In this study, we wanted to explore 2 aspects of chatbot use in healthy patients at risk of hereditary cancer—first, their perceived usability of the chatbot and their trust in the technology and, second, how they perceived to obtain potentially sensitive genetic information from a chatbot. What became very evident early on was the positive attitude and willingness in users to engage in Rosa. The concept, “Anytime, anywhere,” focuses on the availability and accuracy of the information that make the chatbot very relevant. Although none of the participants (0/16) expressed having negative feelings when chatting with Rosa, such as increased worry, none of them (0/16) wanted Rosa as their only access to genetic information. The counseling aspects achievable only through human interaction were highlighted as essential, with the chatbot being a valuable addition, as described in the concept, “In addition, not instead.” Using Rosa along with genetic counseling helped them feel safe in the choices ahead, as they could repeat information and ask questions they had forgot during the counseling session. This setting was mentioned as stress relieving and supportive and formed the concept, “Trustworthy and true.”

Overall, 2 aspects pervade all interviews—what this digitalization removes and what it adds. Communicating with an app takes away the feeling of interaction or the humanity of the conversation. The participants do not feel seen or acknowledged. Rosa cannot ask personal follow-up questions that would have been natural in a human-to-human conversation. The “You look worried?” or “I get the feeling I am not expressing myself properly?” and similar questions that genetic counselors may ask if the patient look worried or confused will not be asked. The intimacy of a human conversation is missing, and the conversation with Rosa is described in neutral, sober terms. Although they get medically correct information provided by health care personnel, in a format available anytime and anywhere, it is not comparable with human interaction.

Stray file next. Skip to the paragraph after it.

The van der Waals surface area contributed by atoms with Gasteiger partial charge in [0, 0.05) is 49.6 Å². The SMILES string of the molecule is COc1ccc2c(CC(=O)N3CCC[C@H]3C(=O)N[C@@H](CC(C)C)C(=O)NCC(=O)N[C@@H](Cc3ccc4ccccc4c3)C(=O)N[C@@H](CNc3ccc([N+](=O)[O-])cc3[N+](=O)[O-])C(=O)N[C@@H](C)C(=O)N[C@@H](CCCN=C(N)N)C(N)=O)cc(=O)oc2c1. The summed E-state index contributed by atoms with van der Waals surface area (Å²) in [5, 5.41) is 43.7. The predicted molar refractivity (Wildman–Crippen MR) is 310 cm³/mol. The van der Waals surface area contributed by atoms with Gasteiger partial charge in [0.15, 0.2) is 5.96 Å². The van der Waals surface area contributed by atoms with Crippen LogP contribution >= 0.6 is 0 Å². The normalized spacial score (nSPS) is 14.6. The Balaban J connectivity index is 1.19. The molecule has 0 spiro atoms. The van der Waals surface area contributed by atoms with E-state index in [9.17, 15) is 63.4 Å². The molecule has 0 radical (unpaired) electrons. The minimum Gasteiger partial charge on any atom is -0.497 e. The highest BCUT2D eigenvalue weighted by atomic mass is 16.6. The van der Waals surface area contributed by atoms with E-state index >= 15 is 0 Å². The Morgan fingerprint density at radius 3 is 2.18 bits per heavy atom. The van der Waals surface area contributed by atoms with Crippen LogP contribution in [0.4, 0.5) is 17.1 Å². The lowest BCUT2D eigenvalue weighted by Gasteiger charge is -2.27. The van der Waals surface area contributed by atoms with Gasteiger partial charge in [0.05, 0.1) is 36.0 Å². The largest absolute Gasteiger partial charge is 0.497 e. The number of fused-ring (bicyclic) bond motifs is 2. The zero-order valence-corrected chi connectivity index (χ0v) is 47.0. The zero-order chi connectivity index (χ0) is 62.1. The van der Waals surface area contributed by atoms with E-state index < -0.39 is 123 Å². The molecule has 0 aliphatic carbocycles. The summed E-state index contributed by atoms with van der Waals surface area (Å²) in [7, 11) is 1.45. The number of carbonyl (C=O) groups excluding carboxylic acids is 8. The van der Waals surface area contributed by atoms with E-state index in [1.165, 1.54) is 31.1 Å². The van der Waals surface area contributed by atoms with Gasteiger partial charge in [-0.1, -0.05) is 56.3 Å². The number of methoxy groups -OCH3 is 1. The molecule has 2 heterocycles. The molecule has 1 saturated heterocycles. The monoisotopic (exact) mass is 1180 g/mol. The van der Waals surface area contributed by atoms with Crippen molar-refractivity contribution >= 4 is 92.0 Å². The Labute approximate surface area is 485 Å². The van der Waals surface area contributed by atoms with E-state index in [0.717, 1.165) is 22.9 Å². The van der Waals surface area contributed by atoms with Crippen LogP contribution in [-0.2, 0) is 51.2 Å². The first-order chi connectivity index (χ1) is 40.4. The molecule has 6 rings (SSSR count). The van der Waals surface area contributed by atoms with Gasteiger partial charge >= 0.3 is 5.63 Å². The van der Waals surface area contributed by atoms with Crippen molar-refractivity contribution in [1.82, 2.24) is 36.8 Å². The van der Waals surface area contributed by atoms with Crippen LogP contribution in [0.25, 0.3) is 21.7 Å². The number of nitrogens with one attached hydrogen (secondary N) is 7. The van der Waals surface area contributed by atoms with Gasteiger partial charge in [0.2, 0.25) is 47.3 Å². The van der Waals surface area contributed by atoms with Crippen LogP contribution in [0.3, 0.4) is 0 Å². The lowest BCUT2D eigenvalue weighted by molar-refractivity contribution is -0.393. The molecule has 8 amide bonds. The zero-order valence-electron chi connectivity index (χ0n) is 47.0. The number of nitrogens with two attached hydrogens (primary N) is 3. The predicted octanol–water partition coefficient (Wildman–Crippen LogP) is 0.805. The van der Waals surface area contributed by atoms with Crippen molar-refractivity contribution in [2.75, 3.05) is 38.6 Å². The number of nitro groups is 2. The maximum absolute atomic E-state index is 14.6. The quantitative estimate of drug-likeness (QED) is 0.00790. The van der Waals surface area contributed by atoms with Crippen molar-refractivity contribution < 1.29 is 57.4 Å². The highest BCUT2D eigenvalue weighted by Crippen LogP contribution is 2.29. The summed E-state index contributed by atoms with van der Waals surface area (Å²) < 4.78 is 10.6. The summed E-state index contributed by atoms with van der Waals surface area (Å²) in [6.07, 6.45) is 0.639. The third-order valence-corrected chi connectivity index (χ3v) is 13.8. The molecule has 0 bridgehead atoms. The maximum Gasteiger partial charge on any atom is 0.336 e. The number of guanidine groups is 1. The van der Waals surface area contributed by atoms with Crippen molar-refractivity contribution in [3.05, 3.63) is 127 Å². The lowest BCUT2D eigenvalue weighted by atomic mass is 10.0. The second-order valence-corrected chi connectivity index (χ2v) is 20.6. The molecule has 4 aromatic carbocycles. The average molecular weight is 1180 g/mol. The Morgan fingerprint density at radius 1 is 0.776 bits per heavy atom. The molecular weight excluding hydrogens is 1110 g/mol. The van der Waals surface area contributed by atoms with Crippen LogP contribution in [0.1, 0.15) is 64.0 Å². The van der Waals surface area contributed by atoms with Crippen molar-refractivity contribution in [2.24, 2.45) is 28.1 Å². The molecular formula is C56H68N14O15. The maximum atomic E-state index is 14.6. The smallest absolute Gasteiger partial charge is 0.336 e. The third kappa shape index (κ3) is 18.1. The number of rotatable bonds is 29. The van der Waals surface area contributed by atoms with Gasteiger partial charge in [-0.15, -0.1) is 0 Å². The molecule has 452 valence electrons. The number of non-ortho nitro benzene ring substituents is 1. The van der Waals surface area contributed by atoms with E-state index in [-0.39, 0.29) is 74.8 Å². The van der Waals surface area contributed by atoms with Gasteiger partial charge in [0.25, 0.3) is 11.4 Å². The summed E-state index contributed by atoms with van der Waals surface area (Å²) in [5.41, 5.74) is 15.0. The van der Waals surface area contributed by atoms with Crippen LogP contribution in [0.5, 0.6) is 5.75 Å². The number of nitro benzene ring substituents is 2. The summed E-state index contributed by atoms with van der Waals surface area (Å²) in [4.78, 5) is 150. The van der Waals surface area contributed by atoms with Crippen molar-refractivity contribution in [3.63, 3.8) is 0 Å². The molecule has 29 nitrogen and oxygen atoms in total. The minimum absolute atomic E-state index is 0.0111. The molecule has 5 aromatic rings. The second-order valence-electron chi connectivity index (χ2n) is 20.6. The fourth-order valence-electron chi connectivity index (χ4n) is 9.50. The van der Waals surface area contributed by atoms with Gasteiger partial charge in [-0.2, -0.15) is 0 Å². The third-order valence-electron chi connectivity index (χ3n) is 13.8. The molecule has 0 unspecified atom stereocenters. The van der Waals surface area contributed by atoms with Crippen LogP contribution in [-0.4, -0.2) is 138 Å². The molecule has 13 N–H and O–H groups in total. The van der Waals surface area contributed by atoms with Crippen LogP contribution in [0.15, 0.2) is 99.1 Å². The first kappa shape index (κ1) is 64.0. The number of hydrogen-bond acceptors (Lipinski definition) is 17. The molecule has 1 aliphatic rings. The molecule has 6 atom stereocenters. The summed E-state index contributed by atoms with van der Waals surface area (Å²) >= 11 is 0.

In contrast, what they gain is described in words often used when expressing increased empowerment. Expressing a feeling of being more confident in the process about to be initiated; the feeling of stress relief in the situation; a lowered level of worry because of access to quality-assured information; and the recognition that they, after all, will cope, all point in a direction of increased empowerment. Although empowerment was not specifically assessed during the interviews, the words the participants used to describe how interaction with Rosa affects them resemble words describing empowerment. They share that they gain knowledge about genetic testing and its consequences and that Rosa helps them to make the right decision and to feel confident in that choice. In addition, Rosa is available 24/7, allowing them to access information and support whenever they need it. They have a tool for upcoming queries for either themselves or their family, and the data showed that they have no feelings of stress or worry related to using Rosa.